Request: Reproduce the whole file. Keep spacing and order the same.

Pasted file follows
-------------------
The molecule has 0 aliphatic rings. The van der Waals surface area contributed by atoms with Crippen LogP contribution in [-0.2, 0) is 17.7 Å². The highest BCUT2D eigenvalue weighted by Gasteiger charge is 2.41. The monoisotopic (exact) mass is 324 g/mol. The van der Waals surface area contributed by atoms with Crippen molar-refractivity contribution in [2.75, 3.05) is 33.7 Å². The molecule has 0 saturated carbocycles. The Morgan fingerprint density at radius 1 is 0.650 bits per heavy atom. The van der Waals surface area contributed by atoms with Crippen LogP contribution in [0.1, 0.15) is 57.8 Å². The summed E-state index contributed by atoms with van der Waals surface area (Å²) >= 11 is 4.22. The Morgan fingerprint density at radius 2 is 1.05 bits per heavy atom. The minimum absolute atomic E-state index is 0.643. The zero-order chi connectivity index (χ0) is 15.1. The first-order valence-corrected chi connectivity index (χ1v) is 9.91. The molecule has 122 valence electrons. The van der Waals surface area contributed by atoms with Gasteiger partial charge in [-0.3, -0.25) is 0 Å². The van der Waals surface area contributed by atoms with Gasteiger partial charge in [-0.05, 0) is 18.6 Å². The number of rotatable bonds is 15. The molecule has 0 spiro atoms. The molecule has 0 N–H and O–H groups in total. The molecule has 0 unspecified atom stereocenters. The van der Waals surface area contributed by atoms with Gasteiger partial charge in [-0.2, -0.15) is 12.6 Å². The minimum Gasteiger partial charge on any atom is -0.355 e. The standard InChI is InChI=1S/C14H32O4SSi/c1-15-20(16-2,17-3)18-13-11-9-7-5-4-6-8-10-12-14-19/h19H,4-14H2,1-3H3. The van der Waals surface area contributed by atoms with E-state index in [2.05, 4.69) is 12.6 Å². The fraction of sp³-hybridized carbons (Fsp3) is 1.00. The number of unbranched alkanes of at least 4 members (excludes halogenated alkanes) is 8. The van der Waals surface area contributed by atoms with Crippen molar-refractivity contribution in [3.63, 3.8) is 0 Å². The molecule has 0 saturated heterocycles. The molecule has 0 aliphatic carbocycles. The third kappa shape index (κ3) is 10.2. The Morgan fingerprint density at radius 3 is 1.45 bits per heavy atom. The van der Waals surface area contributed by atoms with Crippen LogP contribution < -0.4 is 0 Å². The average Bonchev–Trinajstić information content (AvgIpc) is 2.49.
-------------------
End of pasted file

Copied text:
The molecule has 0 aliphatic rings. The van der Waals surface area contributed by atoms with Crippen LogP contribution in [-0.2, 0) is 17.7 Å². The highest BCUT2D eigenvalue weighted by Gasteiger charge is 2.41. The monoisotopic (exact) mass is 324 g/mol. The van der Waals surface area contributed by atoms with Crippen molar-refractivity contribution in [2.75, 3.05) is 33.7 Å². The molecule has 0 saturated carbocycles. The Morgan fingerprint density at radius 1 is 0.650 bits per heavy atom. The van der Waals surface area contributed by atoms with Crippen LogP contribution in [0.1, 0.15) is 57.8 Å². The summed E-state index contributed by atoms with van der Waals surface area (Å²) >= 11 is 4.22. The Morgan fingerprint density at radius 2 is 1.05 bits per heavy atom. The minimum absolute atomic E-state index is 0.643. The zero-order chi connectivity index (χ0) is 15.1. The first-order valence-corrected chi connectivity index (χ1v) is 9.91. The molecule has 122 valence electrons. The van der Waals surface area contributed by atoms with Gasteiger partial charge in [-0.3, -0.25) is 0 Å². The van der Waals surface area contributed by atoms with Gasteiger partial charge in [-0.05, 0) is 18.6 Å². The number of rotatable bonds is 15. The molecule has 0 spiro atoms. The molecule has 0 N–H and O–H groups in total. The molecule has 0 unspecified atom stereocenters. The van der Waals surface area contributed by atoms with Gasteiger partial charge in [-0.2, -0.15) is 12.6 Å². The minimum Gasteiger partial charge on any atom is -0.355 e. The standard InChI is InChI=1S/C14H32O4SSi/c1-15-20(16-2,17-3)18-13-11-9-7-5-4-6-8-10-12-14-19/h19H,4-14H2,1-3H3. The van der Waals surface area contributed by atoms with E-state index in [2.05, 4.69) is 12.6 Å². The fraction of sp³-hybridized carbons (Fsp3) is 1.00. The number of unbranched alkanes of at least 4 members (excludes halogenated alkanes) is 8. The van der Waals surface area contributed by atoms with Crippen molar-refractivity contribution in [3.63, 3.8) is 0 Å². The molecule has 0 saturated heterocycles. The molecule has 0 aliphatic carbocycles. The third kappa shape index (κ3) is 10.2. The Morgan fingerprint density at radius 3 is 1.45 bits per heavy atom. The van der Waals surface area contributed by atoms with Crippen LogP contribution < -0.4 is 0 Å². The average Bonchev–Trinajstić information content (AvgIpc) is 2.49.